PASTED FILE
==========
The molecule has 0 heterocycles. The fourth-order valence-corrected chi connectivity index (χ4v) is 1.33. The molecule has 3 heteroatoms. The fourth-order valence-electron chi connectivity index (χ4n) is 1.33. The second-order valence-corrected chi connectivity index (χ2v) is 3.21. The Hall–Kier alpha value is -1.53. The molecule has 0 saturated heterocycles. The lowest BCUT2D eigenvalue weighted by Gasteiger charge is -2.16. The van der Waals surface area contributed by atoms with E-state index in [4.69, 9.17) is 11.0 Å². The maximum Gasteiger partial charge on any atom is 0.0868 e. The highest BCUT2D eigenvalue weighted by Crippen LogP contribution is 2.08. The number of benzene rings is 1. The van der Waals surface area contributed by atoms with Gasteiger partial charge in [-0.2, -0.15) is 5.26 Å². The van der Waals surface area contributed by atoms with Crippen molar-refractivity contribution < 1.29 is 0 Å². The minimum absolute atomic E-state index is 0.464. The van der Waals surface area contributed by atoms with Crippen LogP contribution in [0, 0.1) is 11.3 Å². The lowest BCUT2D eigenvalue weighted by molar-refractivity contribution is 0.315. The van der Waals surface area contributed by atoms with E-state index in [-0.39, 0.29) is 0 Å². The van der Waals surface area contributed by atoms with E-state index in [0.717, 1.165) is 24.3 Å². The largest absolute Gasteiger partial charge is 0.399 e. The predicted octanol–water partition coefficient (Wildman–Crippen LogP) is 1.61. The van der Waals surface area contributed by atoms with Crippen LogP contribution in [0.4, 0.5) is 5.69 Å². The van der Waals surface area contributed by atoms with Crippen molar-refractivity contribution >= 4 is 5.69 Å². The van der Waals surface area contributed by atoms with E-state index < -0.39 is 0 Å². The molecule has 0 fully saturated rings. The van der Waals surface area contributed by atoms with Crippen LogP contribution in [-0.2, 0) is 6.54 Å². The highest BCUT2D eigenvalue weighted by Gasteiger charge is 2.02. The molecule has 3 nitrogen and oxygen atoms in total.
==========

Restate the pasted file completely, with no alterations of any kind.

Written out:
The molecule has 0 heterocycles. The fourth-order valence-corrected chi connectivity index (χ4v) is 1.33. The molecule has 3 heteroatoms. The fourth-order valence-electron chi connectivity index (χ4n) is 1.33. The second-order valence-corrected chi connectivity index (χ2v) is 3.21. The Hall–Kier alpha value is -1.53. The molecule has 0 saturated heterocycles. The lowest BCUT2D eigenvalue weighted by Gasteiger charge is -2.16. The van der Waals surface area contributed by atoms with E-state index in [4.69, 9.17) is 11.0 Å². The maximum Gasteiger partial charge on any atom is 0.0868 e. The highest BCUT2D eigenvalue weighted by Crippen LogP contribution is 2.08. The number of benzene rings is 1. The van der Waals surface area contributed by atoms with Gasteiger partial charge in [-0.2, -0.15) is 5.26 Å². The van der Waals surface area contributed by atoms with Crippen molar-refractivity contribution < 1.29 is 0 Å². The minimum absolute atomic E-state index is 0.464. The van der Waals surface area contributed by atoms with Crippen LogP contribution in [0, 0.1) is 11.3 Å². The lowest BCUT2D eigenvalue weighted by molar-refractivity contribution is 0.315. The van der Waals surface area contributed by atoms with E-state index in [-0.39, 0.29) is 0 Å². The van der Waals surface area contributed by atoms with E-state index in [0.717, 1.165) is 24.3 Å². The largest absolute Gasteiger partial charge is 0.399 e. The predicted octanol–water partition coefficient (Wildman–Crippen LogP) is 1.61. The van der Waals surface area contributed by atoms with Crippen LogP contribution in [0.4, 0.5) is 5.69 Å². The van der Waals surface area contributed by atoms with Crippen molar-refractivity contribution >= 4 is 5.69 Å². The van der Waals surface area contributed by atoms with E-state index < -0.39 is 0 Å². The molecule has 0 fully saturated rings. The van der Waals surface area contributed by atoms with Crippen LogP contribution in [-0.2, 0) is 6.54 Å². The highest BCUT2D eigenvalue weighted by Gasteiger charge is 2.02. The molecule has 3 nitrogen and oxygen atoms in total.